Kiss or Kill
One of rock and roll’s great tragedies: Some amazing bands can’t stick it. For whatever reason, they just can’t make a solid go of it.
Several years ago, I did something I almost never do. I picked up a magazine. It was one of these music promotion rags, like Rolling Stone but smaller time. It had a spread in the middle of a few new bands — a “check out this new talent” style of deal.
I didn’t know anything about those bands. Never heard anything about them, and after reading about them I knew nothing more about them than what the little blurbs said.
For whatever reason, that day, those bands, those verbally forgettable blurbs, somehow hooked into me. I remembered both of those bands for years after. Then, finally, went to listen to them.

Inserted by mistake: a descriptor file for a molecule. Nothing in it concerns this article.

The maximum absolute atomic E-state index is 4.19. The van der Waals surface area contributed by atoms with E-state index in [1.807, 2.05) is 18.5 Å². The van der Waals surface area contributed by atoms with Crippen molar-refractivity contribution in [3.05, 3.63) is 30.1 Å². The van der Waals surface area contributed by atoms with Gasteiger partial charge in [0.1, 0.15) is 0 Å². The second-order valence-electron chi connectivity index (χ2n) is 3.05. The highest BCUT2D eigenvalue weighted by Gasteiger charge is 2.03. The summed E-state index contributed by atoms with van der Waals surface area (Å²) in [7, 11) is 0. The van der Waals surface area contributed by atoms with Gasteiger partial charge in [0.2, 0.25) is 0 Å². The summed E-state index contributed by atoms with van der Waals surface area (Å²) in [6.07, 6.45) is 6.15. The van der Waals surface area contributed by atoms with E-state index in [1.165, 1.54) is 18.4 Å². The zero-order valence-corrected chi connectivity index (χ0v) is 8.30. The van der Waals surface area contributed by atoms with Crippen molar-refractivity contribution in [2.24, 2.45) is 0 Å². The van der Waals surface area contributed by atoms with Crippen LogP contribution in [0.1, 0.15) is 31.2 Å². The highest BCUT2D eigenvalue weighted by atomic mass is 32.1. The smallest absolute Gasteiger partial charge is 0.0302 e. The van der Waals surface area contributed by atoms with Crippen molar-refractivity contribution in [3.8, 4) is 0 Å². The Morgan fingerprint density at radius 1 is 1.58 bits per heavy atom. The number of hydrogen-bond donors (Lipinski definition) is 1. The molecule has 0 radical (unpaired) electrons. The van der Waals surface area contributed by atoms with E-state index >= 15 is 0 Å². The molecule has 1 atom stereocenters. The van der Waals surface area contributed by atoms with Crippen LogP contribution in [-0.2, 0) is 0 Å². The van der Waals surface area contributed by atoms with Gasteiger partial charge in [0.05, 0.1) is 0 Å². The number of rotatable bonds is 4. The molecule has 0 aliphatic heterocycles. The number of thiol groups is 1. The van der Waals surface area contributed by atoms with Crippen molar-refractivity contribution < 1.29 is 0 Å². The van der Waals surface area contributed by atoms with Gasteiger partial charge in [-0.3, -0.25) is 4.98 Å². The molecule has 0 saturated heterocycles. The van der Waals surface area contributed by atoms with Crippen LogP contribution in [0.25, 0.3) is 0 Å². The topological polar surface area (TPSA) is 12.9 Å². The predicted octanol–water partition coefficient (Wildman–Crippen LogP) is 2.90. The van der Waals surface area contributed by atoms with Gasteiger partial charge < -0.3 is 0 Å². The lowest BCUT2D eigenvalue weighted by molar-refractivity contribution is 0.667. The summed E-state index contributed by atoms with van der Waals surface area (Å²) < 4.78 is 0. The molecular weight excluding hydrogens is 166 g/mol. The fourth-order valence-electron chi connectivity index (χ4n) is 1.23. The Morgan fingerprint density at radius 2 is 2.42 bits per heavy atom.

One of those bands was Viking Skull. Stick around for words on them.
The other was Endeverafter.
I didn’t feel nearly as bad after finally listening to Endeverafter as I felt after finishing the last episode of Firefly, but I did experience that kind of emotion. That feeling that, not only was it over, not only would there never be any more, but it had been so long dead that the fingernail scratches on its coffin lid had gone soft around the edges with age.
I felt like that about Firefly. I felt like that, but much smaller, about poor, defunct, well-glam-metaled Endeverafter.
Final thought: These dudes do a cover right. Not too far from the source. Not too much of a clone. They own “I Want to Be Your Man” without warping it.